Lucien Georgeson, is a researcher in Green Economy and Sustainable Development, at University College London. Mark Maslin is professor of Earth System Science at UCL. This article is republished from The Conversation under a Creative Commons license.

6 Comments

  1. Doug McEvers | | #1

    In our consumption based economy, energy conservation has always been given short shift. When the residential superinsulation discussion started in the late 1970's and early 80's some of us thought this would become the standard. 40 years later we are still building new homes poorly from an energy efficiency standpoint. Using less fossil energy is the right thing to do, hard to see a downside to the green economy.

    1. Matthias Varhola | | #4

      Amen.

  2. Peter L | | #2

    It took the energy crisis of the 70's and early 80's to "scare" people into building more efficient due to the high price of fossil fuel. Once prices stabilized in the late 80's. Things started to turn towards wasting fossil fuels.

    Most contractors/builders don't care about energy efficient homes. They only care about bottom dollar profit and so that is what drives them. They were and are "forced" into building to a minimum energy code and 90% of builders will build to the absolute minimum allowed by law. They will add $$ to fancy countertops and tile but insulation/energy efficiency and building with proper details is the last on their list.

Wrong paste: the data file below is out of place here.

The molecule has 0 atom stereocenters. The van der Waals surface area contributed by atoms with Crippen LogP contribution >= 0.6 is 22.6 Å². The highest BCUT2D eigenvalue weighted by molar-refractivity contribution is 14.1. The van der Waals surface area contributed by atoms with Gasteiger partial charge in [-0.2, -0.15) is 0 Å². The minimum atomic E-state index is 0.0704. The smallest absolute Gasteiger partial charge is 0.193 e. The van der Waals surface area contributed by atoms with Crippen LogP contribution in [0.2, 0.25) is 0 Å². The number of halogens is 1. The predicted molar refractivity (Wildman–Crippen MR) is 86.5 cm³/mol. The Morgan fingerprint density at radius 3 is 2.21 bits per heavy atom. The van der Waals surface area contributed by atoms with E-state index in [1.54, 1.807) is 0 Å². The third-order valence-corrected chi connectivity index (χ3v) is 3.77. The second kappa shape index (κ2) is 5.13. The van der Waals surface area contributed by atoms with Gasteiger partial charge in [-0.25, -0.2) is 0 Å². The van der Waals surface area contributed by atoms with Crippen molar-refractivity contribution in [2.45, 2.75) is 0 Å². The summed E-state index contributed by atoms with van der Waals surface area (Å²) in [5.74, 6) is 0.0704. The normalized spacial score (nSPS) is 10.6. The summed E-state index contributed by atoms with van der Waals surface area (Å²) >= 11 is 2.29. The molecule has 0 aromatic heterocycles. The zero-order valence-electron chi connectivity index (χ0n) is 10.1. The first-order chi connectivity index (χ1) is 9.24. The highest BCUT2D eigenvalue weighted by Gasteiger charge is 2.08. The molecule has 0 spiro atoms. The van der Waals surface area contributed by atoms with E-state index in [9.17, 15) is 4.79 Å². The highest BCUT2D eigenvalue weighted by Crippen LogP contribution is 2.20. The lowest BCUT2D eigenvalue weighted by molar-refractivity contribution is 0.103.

The few builders that will go above and beyond should be recognized and applauded for their efforts. Don't count on energy codes changing anytime soon. The passing of codes in the USA is all politicized and is heavily controlled by builders themselves. It's basically the fox watching the hen house.

    1. User avater
      Jeff_LDC | | #3

      Bingo Peter. You're spot on. I see it every day in Bend, OR.

  3. Wes Stewart | | #5

    If I wanted to read another anti-Trump article I could go to CNN.

    1. User avater
      Michael Maines | | #6

      Were there any facts or data listed that you think are false? Or do you just not like any writing that is critical of the president?